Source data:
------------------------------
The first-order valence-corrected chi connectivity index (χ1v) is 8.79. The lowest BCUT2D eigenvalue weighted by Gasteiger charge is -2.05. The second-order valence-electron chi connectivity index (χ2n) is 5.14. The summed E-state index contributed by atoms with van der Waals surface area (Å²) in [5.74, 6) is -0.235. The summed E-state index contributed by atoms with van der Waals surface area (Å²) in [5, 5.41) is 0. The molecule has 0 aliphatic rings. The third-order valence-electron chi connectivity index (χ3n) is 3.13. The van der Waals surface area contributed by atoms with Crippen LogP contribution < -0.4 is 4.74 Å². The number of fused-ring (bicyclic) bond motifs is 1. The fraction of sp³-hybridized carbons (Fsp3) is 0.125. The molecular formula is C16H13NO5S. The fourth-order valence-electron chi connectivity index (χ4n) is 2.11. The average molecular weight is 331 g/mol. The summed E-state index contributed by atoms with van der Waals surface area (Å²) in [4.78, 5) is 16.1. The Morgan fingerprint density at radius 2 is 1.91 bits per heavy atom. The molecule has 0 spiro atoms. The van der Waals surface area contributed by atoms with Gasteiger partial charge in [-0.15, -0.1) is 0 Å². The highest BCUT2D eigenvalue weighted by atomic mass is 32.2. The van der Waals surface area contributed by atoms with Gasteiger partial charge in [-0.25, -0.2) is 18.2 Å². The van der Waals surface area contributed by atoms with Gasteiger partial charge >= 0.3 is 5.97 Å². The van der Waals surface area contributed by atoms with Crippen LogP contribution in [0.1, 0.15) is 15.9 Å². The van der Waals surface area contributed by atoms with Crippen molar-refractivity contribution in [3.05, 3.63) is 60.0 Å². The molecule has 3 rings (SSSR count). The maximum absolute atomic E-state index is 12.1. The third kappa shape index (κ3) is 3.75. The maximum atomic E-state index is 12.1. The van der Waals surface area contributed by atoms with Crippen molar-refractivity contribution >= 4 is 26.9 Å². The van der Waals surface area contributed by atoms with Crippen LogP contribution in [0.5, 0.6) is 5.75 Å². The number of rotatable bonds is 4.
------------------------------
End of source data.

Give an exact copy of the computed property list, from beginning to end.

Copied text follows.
The first-order valence-corrected chi connectivity index (χ1v) is 8.79. The lowest BCUT2D eigenvalue weighted by Gasteiger charge is -2.05. The second-order valence-electron chi connectivity index (χ2n) is 5.14. The summed E-state index contributed by atoms with van der Waals surface area (Å²) in [5.74, 6) is -0.235. The summed E-state index contributed by atoms with van der Waals surface area (Å²) in [5, 5.41) is 0. The molecule has 0 aliphatic rings. The third-order valence-electron chi connectivity index (χ3n) is 3.13. The van der Waals surface area contributed by atoms with Crippen LogP contribution < -0.4 is 4.74 Å². The number of fused-ring (bicyclic) bond motifs is 1. The fraction of sp³-hybridized carbons (Fsp3) is 0.125. The molecular formula is C16H13NO5S. The fourth-order valence-electron chi connectivity index (χ4n) is 2.11. The average molecular weight is 331 g/mol. The summed E-state index contributed by atoms with van der Waals surface area (Å²) in [4.78, 5) is 16.1. The Morgan fingerprint density at radius 2 is 1.91 bits per heavy atom. The molecule has 0 spiro atoms. The van der Waals surface area contributed by atoms with Gasteiger partial charge in [-0.15, -0.1) is 0 Å². The highest BCUT2D eigenvalue weighted by atomic mass is 32.2. The van der Waals surface area contributed by atoms with Gasteiger partial charge in [-0.25, -0.2) is 18.2 Å². The van der Waals surface area contributed by atoms with Gasteiger partial charge >= 0.3 is 5.97 Å². The van der Waals surface area contributed by atoms with Crippen LogP contribution in [0.1, 0.15) is 15.9 Å². The van der Waals surface area contributed by atoms with Crippen molar-refractivity contribution in [3.05, 3.63) is 60.0 Å². The molecule has 3 rings (SSSR count). The maximum absolute atomic E-state index is 12.1. The third kappa shape index (κ3) is 3.75. The maximum atomic E-state index is 12.1. The van der Waals surface area contributed by atoms with Crippen molar-refractivity contribution >= 4 is 26.9 Å². The van der Waals surface area contributed by atoms with Crippen LogP contribution in [0.5, 0.6) is 5.75 Å². The number of rotatable bonds is 4.